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Work 4 Peace,Hold All Life Sacred,Eliminate Violence! This is my often neglected blog mostly about my travels across country in my mobile billboard truck as I attempt to engage in dialogue with people in hopes to wake us up and inspire action to change our country and communities and selves. And it is froth with my opinions, insights, analyses toward that end of holding all life sacred, dismantling the empire and eliminating violence while creating the society and life we want

Sunday, May 22, 2016

At the top - to be continued



Coffee – and the germans furiously smoking again or maybe still – awaits our arrival. It is served in dainty espresso-sized tiny-pink-flowered china cups with matching petite saucer. It is delicious, grown, harvested, roasted and ground there on site.
And slices of pineapple – also grown and harvested right there.
There are tables and chairs sitting under a large thatched roof and as I walk toward the outer edge, I can see so far down and across, I see beyond the land, endless water. The guide who lives here tells me that I am viewing the largest bay in Cuba.
There is the ubiquitous bar, small and off to a corner, then a wooden path lined by various doors on which Spanish signs hang that say: kitchen, storage room, and home – all beautiful dark reddish-brown, colored by the rich earth, small buildings with tile or thatched roofs. And two ‘regular’ bathrooms with a single white ceramic flush toilet and sink in each.
Before we begin our descent to the waterfall, the guide whose name I have unfortunately forgotten, points out the fruit trees, vegetables, pineapple, and even the coffee growing among and between the wild habitat.
He says he speaks Dutch and English, not German. The germans tell him no problem, to speak English. I think one of the men speaks better English then the others, and maybe they all understand a little.
Our guide tells us this national forest has been protected now since the revolution and this nature center has existed for the past 10 years. He points to another section of the land blaringly barren and devastated amidst the surrounding beauty but, he claims, slowly recovering (although I fail to see the recovery) where the u.s. began mining nickel over 100 years ago.
We are taken off the main path opposite the wreckage, to a little overhang and the view captures all our elation! Waterfalls, arroyos, vegetation abound. The guide points out a rainforest below, that I have a hard time distinguishing from the rest of the vegetation.
He tells us there are no big animals there but snakes, scorpions, “raton”-like small animals (that are not rats), and many birds and butterflies. He says there are no poisonous creatures or plants on the entire Island and the biggest mammal are wild pigs that live in deeply forested areas.
He tells us about the indigenous people, who live simply and probably closest to nature and their pre-genocide/colonization ancestors of all Cubans in the mountainous forests and who once a year or two, make the journey into the woods to capture some of the pigs.
He says the whole odyssey lasts several weeks and people end up walking maybe 200 kilometers before finding and capturing the pigs – some of whom are slaughtered and sold to support and feed the people, others are kept to be domesticated.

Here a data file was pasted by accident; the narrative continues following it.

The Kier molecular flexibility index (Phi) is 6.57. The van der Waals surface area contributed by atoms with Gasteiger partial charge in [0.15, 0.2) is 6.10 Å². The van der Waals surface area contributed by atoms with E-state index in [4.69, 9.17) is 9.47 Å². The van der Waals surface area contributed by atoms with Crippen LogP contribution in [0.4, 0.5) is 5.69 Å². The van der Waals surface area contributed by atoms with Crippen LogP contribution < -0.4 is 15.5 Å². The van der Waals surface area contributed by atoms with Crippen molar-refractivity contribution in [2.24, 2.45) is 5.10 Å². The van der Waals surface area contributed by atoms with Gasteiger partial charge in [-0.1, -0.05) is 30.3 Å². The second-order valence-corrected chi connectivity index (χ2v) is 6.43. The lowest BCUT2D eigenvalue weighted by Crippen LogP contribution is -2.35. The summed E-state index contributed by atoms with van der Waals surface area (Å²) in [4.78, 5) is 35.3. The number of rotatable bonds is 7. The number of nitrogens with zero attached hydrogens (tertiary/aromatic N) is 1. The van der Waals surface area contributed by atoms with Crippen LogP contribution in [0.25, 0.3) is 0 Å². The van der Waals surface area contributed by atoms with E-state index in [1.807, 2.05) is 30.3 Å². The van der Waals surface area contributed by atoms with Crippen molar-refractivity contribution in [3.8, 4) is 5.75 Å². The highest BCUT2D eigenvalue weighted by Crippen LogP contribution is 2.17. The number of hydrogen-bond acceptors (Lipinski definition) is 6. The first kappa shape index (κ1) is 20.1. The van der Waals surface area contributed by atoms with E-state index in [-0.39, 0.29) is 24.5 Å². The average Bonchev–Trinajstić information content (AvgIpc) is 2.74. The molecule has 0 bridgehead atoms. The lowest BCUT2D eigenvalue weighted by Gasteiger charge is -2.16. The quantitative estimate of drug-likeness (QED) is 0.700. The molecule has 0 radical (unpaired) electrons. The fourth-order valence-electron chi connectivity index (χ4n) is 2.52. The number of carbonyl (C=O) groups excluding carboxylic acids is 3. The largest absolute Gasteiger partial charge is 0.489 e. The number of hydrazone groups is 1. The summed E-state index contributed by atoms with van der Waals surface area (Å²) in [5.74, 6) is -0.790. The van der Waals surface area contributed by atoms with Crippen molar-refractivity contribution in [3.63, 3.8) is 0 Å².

Julio has already told me there was only one large creature who came out of the seas but lived in the trees many many eons ago but he didn’t know the name in English and we couldn’t figure out what it could be. He also said the next largest animal was a wild dog that was endemic (he likes that word) to Cuba that never barked! How wonderful.
We continue down the path, even as I wish we could have climbed up first, to our next stop, an ancient system that appears to hang over the cliff and I think he says it created energy from water for the revolution and was discontinued after the revolution, but there are future plans for it to be renovated and reactivated.
The guide and I speak in Spanish, as the germans go ahead of us. He shows me an empty hummingbird nest, and reiterates what Julio has told me: Cuba has three hummingbirds: a larger one that is native to Cuba, a medium sized one that migrates here, and a smaller one, that is also native and is the smallest hummingbird in the world!
This nest is made by the biggest hummingbird. The guide tells me he has seen another nest in the forest that has the most minuscule babies in it but this is the only nest we’ll see today.
We arrive at a very noisy intersection where water is rushing through pipes and some kind of mechanical metal thing is loudly moving up and down. I’ve been thinking all along as he talks about the water system, he is saying ‘bomb’. The germans are also confused.
Finally I get it – a pump! The germans repeat, oh pumpa.
The guide tells us when they first opened the nature center, they used so much electricity, I can’t remember how much they had to pay, but it practically closed them before they could get established but 6 years ago they found a very old man who was a farmer living in the mountains with this pump. They brought the old man to the center and bought his pump, which he explains, is totally mechanical and somehow provides all the energy they need – and for free – once they installed it here.
He told me it’s a pump that all farmers in the mountains – I think who lived along or close to the rivers – used to use to get energy for free.

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